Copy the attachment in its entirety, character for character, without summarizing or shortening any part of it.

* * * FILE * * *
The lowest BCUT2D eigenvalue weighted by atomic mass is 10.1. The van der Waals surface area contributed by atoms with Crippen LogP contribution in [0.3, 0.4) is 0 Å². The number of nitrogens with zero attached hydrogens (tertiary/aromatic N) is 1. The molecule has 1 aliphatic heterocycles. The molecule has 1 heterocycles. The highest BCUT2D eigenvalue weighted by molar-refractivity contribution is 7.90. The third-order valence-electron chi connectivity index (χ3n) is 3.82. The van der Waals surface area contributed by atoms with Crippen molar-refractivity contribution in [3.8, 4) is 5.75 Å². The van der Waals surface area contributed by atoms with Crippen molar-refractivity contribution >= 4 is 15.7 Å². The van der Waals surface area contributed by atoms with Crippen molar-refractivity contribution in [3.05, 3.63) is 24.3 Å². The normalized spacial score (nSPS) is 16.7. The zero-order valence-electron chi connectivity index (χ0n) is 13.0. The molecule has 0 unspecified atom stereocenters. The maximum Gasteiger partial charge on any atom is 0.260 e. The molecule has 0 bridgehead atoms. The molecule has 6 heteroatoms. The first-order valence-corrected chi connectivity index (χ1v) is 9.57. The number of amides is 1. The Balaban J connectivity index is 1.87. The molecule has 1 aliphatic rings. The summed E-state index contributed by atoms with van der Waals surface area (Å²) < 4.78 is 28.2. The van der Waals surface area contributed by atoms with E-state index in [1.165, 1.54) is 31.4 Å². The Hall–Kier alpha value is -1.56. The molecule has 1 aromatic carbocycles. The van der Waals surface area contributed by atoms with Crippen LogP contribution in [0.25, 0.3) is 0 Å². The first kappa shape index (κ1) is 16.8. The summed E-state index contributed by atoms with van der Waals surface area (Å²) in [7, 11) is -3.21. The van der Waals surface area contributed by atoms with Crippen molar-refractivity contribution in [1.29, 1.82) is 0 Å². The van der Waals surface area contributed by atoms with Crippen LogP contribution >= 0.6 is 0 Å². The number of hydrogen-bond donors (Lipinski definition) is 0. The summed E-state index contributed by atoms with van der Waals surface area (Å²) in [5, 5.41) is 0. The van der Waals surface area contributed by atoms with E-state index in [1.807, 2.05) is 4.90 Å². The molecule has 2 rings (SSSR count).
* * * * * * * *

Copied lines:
The lowest BCUT2D eigenvalue weighted by atomic mass is 10.1. The van der Waals surface area contributed by atoms with Crippen LogP contribution in [0.3, 0.4) is 0 Å². The number of nitrogens with zero attached hydrogens (tertiary/aromatic N) is 1. The molecule has 1 aliphatic heterocycles. The molecule has 1 heterocycles. The highest BCUT2D eigenvalue weighted by molar-refractivity contribution is 7.90. The third-order valence-electron chi connectivity index (χ3n) is 3.82. The van der Waals surface area contributed by atoms with Crippen molar-refractivity contribution in [3.8, 4) is 5.75 Å². The van der Waals surface area contributed by atoms with Crippen molar-refractivity contribution >= 4 is 15.7 Å². The van der Waals surface area contributed by atoms with Crippen molar-refractivity contribution in [3.05, 3.63) is 24.3 Å². The normalized spacial score (nSPS) is 16.7. The zero-order valence-electron chi connectivity index (χ0n) is 13.0. The molecule has 0 unspecified atom stereocenters. The maximum Gasteiger partial charge on any atom is 0.260 e. The molecule has 0 bridgehead atoms. The molecule has 6 heteroatoms. The first-order valence-corrected chi connectivity index (χ1v) is 9.57. The number of amides is 1. The Balaban J connectivity index is 1.87. The molecule has 1 aliphatic rings. The summed E-state index contributed by atoms with van der Waals surface area (Å²) < 4.78 is 28.2. The van der Waals surface area contributed by atoms with E-state index in [1.165, 1.54) is 31.4 Å². The Hall–Kier alpha value is -1.56. The molecule has 1 aromatic carbocycles. The van der Waals surface area contributed by atoms with Crippen LogP contribution in [0.25, 0.3) is 0 Å². The first kappa shape index (κ1) is 16.8. The summed E-state index contributed by atoms with van der Waals surface area (Å²) in [7, 11) is -3.21. The van der Waals surface area contributed by atoms with Crippen molar-refractivity contribution in [1.29, 1.82) is 0 Å². The van der Waals surface area contributed by atoms with Crippen LogP contribution >= 0.6 is 0 Å². The number of hydrogen-bond donors (Lipinski definition) is 0. The summed E-state index contributed by atoms with van der Waals surface area (Å²) in [5, 5.41) is 0. The van der Waals surface area contributed by atoms with E-state index in [1.807, 2.05) is 4.90 Å². The molecule has 2 rings (SSSR count).